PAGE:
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How would one programatically reproduce the following effect?

I'd like to automate the process if possible, but have some control over the output (IE, inverting the color pallet to produce a light background for dark images, etc). Producing results in vector format would be great if possible too.

Update: Rather than just recreating with ASCII-art, I'd like to also specify the string which is used to recreate the image.

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up vote 4 down vote accepted

It is quite simple: divide the image with a grid, compute average color (or luminosity or hue, etc.) of the pixels found on each grid cell, create an image of same size, draw the letter corresponding to the grid cell with the found color.

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That would be assuming a fixed-width font? – unpluggd Jan 6 '09 at 12:51
    
If you're being adventurous, you could also weight different characters be the amount of space they take up when printed (So you might make 'i' artificially lighter than 'I' to achieve the same luminosity in the result) – Rowland Shaw Jan 6 '09 at 12:57
    
@Phillip: yes, the simple solution (used in the question itself too) requires a fixed-width font – orip Jan 6 '09 at 14:12
    
@Phillip: I posted the second answer before seeing your comment... As I wrote, a fixed font gives better results, but since I position each char individually, a proportional font is OK. Can play with dingbat fonts too... – PhiLho Jan 6 '09 at 15:53

I was a bit buzzy, but I finally hacked a little Processing sketch to demonstrate my algorithm.

final int GRID_SIZE_H = 9;
final int GRID_SIZE_V = 9;
final int GRID_SIZE = GRID_SIZE_H * GRID_SIZE_V;
final String TEXT_TO_DISPLAY = "Picture yourself in a boat on a river With tangerine trees and marmalade skies";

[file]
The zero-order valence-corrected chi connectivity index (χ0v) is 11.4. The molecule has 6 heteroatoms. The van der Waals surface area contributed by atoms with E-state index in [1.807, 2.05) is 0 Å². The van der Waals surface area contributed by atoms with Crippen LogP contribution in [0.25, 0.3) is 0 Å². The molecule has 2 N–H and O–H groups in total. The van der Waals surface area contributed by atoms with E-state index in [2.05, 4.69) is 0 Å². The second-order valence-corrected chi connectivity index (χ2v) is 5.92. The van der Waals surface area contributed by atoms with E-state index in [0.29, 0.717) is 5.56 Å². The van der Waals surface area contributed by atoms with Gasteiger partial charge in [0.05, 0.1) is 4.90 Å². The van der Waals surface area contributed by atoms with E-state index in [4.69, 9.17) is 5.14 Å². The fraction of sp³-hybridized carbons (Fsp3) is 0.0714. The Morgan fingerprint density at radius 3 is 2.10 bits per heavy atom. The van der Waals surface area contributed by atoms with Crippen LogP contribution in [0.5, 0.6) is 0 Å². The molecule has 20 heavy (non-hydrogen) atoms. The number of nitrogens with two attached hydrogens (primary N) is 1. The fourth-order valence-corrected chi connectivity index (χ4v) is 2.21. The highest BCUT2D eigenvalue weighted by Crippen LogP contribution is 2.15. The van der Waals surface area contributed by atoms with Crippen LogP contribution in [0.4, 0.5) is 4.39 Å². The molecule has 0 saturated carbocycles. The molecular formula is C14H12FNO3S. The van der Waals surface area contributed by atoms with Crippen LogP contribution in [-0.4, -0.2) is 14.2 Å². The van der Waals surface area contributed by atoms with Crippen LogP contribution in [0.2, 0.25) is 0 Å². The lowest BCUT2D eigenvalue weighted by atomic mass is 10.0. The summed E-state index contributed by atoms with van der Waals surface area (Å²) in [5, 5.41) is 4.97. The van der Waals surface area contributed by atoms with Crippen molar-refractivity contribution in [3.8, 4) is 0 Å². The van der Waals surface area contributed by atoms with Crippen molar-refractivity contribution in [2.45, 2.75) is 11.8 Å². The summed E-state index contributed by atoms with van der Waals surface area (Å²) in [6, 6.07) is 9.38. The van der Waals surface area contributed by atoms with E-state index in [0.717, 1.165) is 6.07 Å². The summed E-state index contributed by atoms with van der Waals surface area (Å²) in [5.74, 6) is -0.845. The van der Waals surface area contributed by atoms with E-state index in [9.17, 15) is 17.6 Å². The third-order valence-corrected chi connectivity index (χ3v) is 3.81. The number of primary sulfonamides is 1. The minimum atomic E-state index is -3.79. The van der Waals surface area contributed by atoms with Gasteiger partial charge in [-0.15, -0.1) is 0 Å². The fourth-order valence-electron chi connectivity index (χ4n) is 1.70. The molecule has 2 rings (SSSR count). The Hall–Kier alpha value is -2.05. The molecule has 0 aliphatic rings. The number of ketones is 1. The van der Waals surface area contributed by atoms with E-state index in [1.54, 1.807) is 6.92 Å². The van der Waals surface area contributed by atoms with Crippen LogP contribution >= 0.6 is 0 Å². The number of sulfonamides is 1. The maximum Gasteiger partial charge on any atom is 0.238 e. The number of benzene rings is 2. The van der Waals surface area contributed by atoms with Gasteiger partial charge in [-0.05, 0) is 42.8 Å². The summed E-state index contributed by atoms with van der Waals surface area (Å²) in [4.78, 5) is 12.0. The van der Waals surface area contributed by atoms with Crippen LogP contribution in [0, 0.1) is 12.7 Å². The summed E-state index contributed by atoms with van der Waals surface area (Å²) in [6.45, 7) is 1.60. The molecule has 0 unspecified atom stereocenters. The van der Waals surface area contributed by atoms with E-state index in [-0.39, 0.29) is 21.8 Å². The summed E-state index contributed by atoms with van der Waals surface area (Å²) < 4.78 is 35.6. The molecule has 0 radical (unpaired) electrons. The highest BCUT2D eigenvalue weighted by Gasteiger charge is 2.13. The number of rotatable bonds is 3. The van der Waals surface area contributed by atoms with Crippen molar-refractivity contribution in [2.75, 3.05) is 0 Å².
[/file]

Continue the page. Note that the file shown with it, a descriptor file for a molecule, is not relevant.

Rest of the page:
void setup()
{
  size(600, 600);
  smooth();
  noStroke();
  background(0);

  PImage niceImage = loadImage("SomeImage.png");
  int niW  = niceImage.width;
  int niH = niceImage.height;
  int imgW = niW + 10;
  image(niceImage, 0, 0);

  PFont f = loadFont("Arial-Black-12.vlw");
  textFont(f);
  textAlign(CENTER);
  String textToDisplay = TEXT_TO_DISPLAY.toUpperCase().replaceAll("\\s", "");

  int pos = 0;
  niceImage.loadPixels();
  for (int j = 0; j < niH - GRID_SIZE_V; j += GRID_SIZE_V)
  {
    for (int i = 0; i < niW - GRID_SIZE_H; i += GRID_SIZE_H)
    {
      long avgR = 0, avgG = 0, avgB = 0;
      for (int x = 0; x < GRID_SIZE_H; x++)
      {
        for (int y = 0; y < GRID_SIZE_V; y++)
        {
          int c = niceImage.pixels[i + x + (j + y) * niW];
          avgR += (c >> 16) & 0xFF;
          avgG += (c >>  8) & 0xFF;
          avgB +=  c        & 0xFF;
        }
      }
      color clr = color(avgR / GRID_SIZE, avgG / GRID_SIZE, avgB / GRID_SIZE);
      fill(clr);
      char chr = textToDisplay.charAt(pos++);
      pos = pos % textToDisplay.length();
      text(chr, i + imgW, j + 12);
    }
  }
}

Should work better with a fat (bold) monospaced font.

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There are two drivers for mplayer that address this, one is BW called "libaa" / ascii-art, the other "libcaca":

Sources are available to both, I don't remember under which license.

See this for screenshots of both libs in action: http://liquidweather.net/howto/index.php?id=74

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It's even simpler than PhiLho's answer. Just render the text to an image of the same size in all white on black background (this could be pre-generated if you like) and multiply this "text mask" image with your source image. Blurring the source image with a gaussian blur whose radius is comparable to the text size might be desirable if you don't want smaller-than-character detail to remain visible.

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